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Does More Sex Make You Happier?

Does more sex make you happier?  Ask anyone from a teenage boy to a beer commercial and you’d assume the answer to be a resounding “yes!”  But let’s look at the science. A few days ago, researchers at Carnegie Mellon University released a new study that found exactly the opposite. Read on for why.

By
Ellen Hendriksen, PhD
2-minute read

Does More Sex Make You Happier?There’s no question that sex and happiness go together. A 2004 survey of around 16,000 American adults found that sexual frequency and happiness were strongly linked. It’s just a matter of whether more sex leads to more happiness, whether happy people tend to have more sex, or whether some X factor, like better health, affects both.

So what gives? The new study from researchers at Carnegie Mellon University sheds some lightof the flattering bedroom variety, of course—on the chicken-and-egg question of sex and happiness.

In the study, straight married couples were randomly assigned either to keep their sex life exactly the same or to double their sexual frequency.

Surprisingly, those who were instructed to have more sex reported decreased happiness. Maybe getting lucky wasn’t so lucky.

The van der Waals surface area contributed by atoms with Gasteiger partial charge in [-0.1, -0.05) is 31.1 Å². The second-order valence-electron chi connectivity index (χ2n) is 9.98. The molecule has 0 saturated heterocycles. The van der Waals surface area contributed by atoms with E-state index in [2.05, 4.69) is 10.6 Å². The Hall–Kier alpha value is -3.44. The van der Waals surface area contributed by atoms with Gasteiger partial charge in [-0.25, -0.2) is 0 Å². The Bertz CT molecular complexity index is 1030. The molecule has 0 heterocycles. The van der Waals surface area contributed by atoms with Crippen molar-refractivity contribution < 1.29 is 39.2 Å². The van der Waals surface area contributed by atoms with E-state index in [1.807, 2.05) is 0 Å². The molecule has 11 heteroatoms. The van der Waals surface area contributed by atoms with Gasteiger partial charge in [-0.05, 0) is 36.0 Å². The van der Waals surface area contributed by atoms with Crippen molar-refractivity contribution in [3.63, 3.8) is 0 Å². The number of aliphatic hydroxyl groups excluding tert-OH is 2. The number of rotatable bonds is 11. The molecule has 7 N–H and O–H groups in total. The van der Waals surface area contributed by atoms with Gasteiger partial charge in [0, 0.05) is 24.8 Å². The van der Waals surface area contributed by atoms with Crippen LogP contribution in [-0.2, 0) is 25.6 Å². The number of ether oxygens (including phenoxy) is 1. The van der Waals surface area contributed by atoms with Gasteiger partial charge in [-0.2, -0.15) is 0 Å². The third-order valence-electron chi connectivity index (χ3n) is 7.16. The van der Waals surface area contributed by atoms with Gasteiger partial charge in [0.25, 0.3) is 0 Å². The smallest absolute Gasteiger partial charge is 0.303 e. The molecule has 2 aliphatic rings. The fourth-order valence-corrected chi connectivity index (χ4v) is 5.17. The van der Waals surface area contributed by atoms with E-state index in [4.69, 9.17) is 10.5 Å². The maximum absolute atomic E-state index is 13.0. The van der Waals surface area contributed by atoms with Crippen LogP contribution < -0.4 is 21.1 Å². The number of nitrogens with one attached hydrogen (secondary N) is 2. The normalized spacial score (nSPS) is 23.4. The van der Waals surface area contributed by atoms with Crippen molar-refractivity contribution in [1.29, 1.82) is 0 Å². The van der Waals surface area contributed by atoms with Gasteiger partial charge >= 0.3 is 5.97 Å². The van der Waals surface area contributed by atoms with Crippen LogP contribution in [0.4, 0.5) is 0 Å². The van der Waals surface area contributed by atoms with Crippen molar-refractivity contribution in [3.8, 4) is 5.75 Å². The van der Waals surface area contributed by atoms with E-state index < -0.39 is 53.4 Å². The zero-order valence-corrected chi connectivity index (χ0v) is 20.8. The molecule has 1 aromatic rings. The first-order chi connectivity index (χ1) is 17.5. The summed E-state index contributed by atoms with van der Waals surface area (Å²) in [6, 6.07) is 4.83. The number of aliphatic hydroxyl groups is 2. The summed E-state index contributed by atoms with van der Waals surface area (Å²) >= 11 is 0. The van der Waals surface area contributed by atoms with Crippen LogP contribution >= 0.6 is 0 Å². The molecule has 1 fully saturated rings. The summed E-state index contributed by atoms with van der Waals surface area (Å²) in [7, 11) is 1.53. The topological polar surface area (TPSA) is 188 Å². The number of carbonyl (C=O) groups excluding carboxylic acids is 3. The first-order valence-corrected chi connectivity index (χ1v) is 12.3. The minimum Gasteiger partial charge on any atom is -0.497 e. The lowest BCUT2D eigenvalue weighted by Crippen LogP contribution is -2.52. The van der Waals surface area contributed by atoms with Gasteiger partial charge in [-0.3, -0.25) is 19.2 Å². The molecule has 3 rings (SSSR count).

Perhaps unsurprisingly, however, those assigned to have more sex reported less sexual enjoyment; indeed, anyone who has ever struggled to start a family can tell you that having sex on a schedule reduces it to a chore. Perhaps the very instruction to have more sex changed it from a “want to” to a “have to.”

The bottom line? If the goal is really increased happiness, it’s important to keep sex as a “want,” not another item on the to-do list. Creating amorous opportunities, like date night or having the grandparents take the kids for the afternoon, likely creates more of a “want to” than a researcher telling you to.

Savvy PsychologistREFERENCES:

Loewenstein, G., Krishnamurti, T., Kopsic, J. & McDonald, D. (2015).  Does increased sexual frequency enhance happiness? Journal of Economic Behavior and Organization, http://dx.doi.org/10.1016/j.jebo.2015.04.021

Blanchflower, D. & Oswald, A. (2004).  Money, sex, and happiness: An empirical study.  Scandinavian Journal of Economics, 106, 393-415.

Young happy couple in bed image courtesy of Shutterstock

 
Medical Disclaimer
All content here is for informational purposes only. This content does not replace the professional judgment of your own mental health provider. Please consult a licensed mental health professional for all individual questions and issues.

About the Author

Ellen Hendriksen, PhD

Dr. Ellen Hendriksen is a clinical psychologist at Boston University's Center for Anxiety and Related Disorders (CARD). She earned her Ph.D. at UCLA and completed her training at Harvard Medical School. Her scientifically-based, zero-judgment approach is regularly featured in Psychology Today, Scientific American, The Huffington Post, and many other media outlets.